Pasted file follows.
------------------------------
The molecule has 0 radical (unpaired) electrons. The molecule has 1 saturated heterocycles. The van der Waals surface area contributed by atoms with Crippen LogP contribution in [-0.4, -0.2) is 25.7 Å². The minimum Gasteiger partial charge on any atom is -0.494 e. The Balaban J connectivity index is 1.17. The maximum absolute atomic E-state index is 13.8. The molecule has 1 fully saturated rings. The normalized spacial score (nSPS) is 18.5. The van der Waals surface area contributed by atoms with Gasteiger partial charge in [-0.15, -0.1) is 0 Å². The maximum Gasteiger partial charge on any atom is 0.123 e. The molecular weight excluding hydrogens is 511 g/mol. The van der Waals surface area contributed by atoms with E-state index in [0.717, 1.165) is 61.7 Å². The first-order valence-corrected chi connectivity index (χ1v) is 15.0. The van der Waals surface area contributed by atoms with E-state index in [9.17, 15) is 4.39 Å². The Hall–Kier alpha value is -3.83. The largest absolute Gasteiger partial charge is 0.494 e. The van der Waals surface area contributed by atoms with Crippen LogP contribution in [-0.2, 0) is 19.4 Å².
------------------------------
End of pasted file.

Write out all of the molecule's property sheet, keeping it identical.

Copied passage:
The molecule has 0 radical (unpaired) electrons. The molecule has 1 saturated heterocycles. The van der Waals surface area contributed by atoms with Crippen LogP contribution in [-0.4, -0.2) is 25.7 Å². The minimum Gasteiger partial charge on any atom is -0.494 e. The Balaban J connectivity index is 1.17. The maximum absolute atomic E-state index is 13.8. The molecule has 1 fully saturated rings. The normalized spacial score (nSPS) is 18.5. The van der Waals surface area contributed by atoms with Gasteiger partial charge in [-0.15, -0.1) is 0 Å². The maximum Gasteiger partial charge on any atom is 0.123 e. The molecular weight excluding hydrogens is 511 g/mol. The van der Waals surface area contributed by atoms with E-state index in [0.717, 1.165) is 61.7 Å². The first-order valence-corrected chi connectivity index (χ1v) is 15.0. The van der Waals surface area contributed by atoms with E-state index in [9.17, 15) is 4.39 Å². The Hall–Kier alpha value is -3.83. The largest absolute Gasteiger partial charge is 0.494 e. The van der Waals surface area contributed by atoms with Crippen LogP contribution in [-0.2, 0) is 19.4 Å².